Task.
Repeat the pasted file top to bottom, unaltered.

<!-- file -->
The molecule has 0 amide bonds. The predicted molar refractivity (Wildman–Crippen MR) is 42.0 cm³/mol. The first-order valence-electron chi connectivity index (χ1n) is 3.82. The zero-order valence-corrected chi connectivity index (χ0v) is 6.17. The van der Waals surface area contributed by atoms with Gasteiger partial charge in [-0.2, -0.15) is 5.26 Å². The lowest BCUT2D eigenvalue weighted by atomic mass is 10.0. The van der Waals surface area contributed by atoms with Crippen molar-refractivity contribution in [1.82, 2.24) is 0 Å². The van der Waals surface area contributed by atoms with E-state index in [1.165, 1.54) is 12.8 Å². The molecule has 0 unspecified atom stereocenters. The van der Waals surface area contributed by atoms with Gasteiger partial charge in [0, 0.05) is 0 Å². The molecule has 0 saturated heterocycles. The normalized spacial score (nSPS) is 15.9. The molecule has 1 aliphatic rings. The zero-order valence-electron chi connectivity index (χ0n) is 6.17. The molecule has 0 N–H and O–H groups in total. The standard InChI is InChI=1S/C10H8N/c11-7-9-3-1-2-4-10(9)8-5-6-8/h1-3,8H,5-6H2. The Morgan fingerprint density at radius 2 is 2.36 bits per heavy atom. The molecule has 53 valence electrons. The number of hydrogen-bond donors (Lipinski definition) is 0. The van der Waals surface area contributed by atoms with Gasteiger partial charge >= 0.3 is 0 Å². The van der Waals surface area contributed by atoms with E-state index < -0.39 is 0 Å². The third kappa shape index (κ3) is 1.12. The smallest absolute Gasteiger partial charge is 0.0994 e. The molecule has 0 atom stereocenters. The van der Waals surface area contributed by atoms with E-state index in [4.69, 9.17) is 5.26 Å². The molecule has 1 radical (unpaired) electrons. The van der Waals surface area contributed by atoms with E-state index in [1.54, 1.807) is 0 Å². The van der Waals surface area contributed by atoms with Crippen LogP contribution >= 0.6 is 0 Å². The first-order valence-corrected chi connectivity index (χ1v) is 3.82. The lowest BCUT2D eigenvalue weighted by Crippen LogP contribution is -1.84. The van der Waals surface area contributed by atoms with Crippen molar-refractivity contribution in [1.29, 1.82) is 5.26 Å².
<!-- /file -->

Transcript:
The molecule has 0 amide bonds. The predicted molar refractivity (Wildman–Crippen MR) is 42.0 cm³/mol. The first-order valence-electron chi connectivity index (χ1n) is 3.82. The zero-order valence-corrected chi connectivity index (χ0v) is 6.17. The van der Waals surface area contributed by atoms with Gasteiger partial charge in [-0.2, -0.15) is 5.26 Å². The lowest BCUT2D eigenvalue weighted by atomic mass is 10.0. The van der Waals surface area contributed by atoms with Crippen molar-refractivity contribution in [1.82, 2.24) is 0 Å². The van der Waals surface area contributed by atoms with E-state index in [1.165, 1.54) is 12.8 Å². The molecule has 0 unspecified atom stereocenters. The van der Waals surface area contributed by atoms with Gasteiger partial charge in [0, 0.05) is 0 Å². The molecule has 0 saturated heterocycles. The normalized spacial score (nSPS) is 15.9. The molecule has 1 aliphatic rings. The zero-order valence-electron chi connectivity index (χ0n) is 6.17. The molecule has 0 N–H and O–H groups in total. The standard InChI is InChI=1S/C10H8N/c11-7-9-3-1-2-4-10(9)8-5-6-8/h1-3,8H,5-6H2. The Morgan fingerprint density at radius 2 is 2.36 bits per heavy atom. The molecule has 53 valence electrons. The number of hydrogen-bond donors (Lipinski definition) is 0. The van der Waals surface area contributed by atoms with Gasteiger partial charge >= 0.3 is 0 Å². The van der Waals surface area contributed by atoms with E-state index < -0.39 is 0 Å². The third kappa shape index (κ3) is 1.12. The smallest absolute Gasteiger partial charge is 0.0994 e. The molecule has 0 atom stereocenters. The van der Waals surface area contributed by atoms with E-state index in [4.69, 9.17) is 5.26 Å². The molecule has 1 radical (unpaired) electrons. The van der Waals surface area contributed by atoms with E-state index in [1.54, 1.807) is 0 Å². The van der Waals surface area contributed by atoms with Crippen LogP contribution >= 0.6 is 0 Å². The first-order valence-corrected chi connectivity index (χ1v) is 3.82. The lowest BCUT2D eigenvalue weighted by Crippen LogP contribution is -1.84. The van der Waals surface area contributed by atoms with Crippen molar-refractivity contribution in [1.29, 1.82) is 5.26 Å².